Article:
Aspirin downregulates homocysteine formation in stimulated human peripheral blood mononuclear cells.Scand J Immunol. 2005 Aug; 62(2):155-60.SJ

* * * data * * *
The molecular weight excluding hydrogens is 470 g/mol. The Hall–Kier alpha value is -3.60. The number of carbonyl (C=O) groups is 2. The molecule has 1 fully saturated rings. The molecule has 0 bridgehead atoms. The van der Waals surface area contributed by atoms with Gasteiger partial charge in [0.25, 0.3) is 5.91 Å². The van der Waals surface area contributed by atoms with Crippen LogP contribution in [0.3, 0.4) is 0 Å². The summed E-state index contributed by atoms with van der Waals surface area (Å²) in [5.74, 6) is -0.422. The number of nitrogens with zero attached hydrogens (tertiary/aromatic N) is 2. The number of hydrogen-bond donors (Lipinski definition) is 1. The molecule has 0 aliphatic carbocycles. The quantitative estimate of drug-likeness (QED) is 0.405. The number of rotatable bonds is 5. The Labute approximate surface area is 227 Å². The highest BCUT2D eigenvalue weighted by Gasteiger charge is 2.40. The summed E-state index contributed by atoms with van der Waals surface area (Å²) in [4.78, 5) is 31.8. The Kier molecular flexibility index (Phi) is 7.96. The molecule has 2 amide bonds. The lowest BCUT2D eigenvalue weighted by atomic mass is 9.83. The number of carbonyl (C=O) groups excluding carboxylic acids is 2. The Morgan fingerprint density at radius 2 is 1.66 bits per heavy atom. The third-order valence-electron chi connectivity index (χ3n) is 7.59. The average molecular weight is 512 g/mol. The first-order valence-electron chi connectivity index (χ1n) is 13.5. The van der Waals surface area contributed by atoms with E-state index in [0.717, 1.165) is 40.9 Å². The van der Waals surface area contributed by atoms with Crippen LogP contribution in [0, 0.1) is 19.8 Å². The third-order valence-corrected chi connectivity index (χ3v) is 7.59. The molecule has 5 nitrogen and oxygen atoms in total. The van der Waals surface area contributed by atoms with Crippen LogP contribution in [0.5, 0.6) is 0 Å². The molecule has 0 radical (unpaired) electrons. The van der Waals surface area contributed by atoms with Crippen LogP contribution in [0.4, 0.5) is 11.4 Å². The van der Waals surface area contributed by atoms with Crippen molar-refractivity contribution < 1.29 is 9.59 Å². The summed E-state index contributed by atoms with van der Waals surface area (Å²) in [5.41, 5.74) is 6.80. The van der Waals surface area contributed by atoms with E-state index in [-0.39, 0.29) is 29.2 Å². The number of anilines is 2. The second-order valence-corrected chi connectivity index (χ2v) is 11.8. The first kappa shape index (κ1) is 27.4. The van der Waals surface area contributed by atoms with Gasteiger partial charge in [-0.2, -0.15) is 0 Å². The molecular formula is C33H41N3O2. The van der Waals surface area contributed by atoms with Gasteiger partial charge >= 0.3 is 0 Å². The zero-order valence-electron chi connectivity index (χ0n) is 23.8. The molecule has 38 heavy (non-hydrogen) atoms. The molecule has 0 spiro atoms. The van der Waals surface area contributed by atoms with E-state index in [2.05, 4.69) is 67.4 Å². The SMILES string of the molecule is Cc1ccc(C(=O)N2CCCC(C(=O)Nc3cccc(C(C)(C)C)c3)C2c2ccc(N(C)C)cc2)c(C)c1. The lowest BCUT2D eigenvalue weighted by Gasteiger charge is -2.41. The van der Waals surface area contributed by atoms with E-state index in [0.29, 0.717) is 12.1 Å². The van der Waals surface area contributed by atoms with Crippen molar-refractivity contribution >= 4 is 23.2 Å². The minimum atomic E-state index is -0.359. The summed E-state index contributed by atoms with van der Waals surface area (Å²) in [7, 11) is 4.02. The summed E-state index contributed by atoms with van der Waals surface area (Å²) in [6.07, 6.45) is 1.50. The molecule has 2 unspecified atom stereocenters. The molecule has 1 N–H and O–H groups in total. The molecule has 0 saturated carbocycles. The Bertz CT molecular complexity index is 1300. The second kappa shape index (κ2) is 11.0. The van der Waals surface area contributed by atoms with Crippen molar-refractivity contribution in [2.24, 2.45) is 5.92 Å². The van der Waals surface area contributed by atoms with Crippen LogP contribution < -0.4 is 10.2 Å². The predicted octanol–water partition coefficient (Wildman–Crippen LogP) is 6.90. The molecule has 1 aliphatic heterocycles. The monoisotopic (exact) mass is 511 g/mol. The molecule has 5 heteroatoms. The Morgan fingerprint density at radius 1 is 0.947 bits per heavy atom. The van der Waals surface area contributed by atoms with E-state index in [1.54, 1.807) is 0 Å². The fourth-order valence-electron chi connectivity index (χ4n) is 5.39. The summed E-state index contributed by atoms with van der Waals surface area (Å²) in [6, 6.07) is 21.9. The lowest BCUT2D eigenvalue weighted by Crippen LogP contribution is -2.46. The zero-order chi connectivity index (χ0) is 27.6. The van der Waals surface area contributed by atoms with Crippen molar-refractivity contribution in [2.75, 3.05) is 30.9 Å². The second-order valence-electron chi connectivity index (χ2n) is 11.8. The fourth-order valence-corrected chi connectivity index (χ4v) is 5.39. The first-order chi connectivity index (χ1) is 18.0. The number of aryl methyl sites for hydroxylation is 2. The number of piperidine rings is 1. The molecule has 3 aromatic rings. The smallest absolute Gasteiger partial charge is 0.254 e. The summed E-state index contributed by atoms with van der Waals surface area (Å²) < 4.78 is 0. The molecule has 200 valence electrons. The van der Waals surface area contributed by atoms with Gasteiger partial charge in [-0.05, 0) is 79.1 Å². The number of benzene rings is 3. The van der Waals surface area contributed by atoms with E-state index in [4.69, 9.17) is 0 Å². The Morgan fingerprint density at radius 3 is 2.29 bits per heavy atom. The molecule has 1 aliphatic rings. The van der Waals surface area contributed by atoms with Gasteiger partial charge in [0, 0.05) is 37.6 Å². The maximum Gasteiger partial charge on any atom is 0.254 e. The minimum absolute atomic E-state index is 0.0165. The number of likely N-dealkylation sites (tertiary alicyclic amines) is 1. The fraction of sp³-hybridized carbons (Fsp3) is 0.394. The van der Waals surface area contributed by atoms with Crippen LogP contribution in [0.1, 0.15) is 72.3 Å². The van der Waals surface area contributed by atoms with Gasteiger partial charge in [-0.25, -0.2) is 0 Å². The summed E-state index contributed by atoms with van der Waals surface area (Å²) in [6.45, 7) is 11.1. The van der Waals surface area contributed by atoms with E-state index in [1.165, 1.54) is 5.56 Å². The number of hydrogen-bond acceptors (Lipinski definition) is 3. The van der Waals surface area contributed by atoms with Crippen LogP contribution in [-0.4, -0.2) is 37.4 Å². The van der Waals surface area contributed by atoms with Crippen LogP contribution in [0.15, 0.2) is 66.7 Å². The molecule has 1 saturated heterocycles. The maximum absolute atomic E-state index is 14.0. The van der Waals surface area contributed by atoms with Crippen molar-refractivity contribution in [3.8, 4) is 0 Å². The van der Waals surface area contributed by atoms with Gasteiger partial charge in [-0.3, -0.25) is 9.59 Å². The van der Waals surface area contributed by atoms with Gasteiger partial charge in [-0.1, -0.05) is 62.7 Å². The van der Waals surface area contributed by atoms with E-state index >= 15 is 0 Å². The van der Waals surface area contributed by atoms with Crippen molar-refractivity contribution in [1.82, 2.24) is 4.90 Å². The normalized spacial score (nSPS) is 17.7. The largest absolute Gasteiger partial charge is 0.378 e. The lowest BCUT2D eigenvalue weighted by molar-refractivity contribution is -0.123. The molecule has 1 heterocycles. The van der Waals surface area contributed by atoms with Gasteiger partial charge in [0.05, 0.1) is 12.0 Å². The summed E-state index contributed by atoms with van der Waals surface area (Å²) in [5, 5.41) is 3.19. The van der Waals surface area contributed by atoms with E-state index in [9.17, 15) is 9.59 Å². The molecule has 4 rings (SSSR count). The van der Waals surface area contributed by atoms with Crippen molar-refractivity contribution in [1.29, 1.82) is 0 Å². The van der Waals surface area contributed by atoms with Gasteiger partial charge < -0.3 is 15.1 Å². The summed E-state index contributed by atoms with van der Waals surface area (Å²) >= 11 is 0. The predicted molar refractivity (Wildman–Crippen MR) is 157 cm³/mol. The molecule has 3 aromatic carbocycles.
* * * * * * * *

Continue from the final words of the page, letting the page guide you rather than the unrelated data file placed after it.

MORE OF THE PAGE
Moderate hyperhomocysteinaemia is established as an independent risk factor for atherosclerosis, thrombosis, stroke and dementia. Hyperhomocysteinaemia is mostly caused by the deficiency of B-vitamins folate and vitamin B12, which are essential cofactors in the remethylation of homocysteine to methionine. Interestingly, moderate hyperhomocysteinaemia is also often observed in chronic diseases, in which also elevated immune activation markers such as neopterin or sTNFR-II are found. In order to simulate immune activation in vitro, human peripheral blood mononuclear cells (PBMC) were stimulated with mitogens. Stimulation significantly increased homocysteine production in comparison with unstimulated PBMC; in parallel also neopterin formation was induced. Homocysteine formation was due to cell proliferation, proliferating T lymphocytes, and also the myelomonocytic cell line U-937 produced homocysteine. Treatment with the anti-inflammatory drug aspirin dose-dependently inhibited homocysteine production and also neopterin formation in human PBMC. Treatment with salicylic acid showed similar effects as aspirin; FACS analysis showed that both compounds inhibited cell proliferation by arresting cells in the G0/G1-phase. In U-937, both compounds also slightly induced apoptosis at 5 mm. Proliferation-induced homocysteine formation and in parallel also monocyte activation can be suppressed effectively by aspirin and salicylic acid in vitro, suggesting that also in vivo aspirin may downregulate not only inflammation but also formation of homocysteine.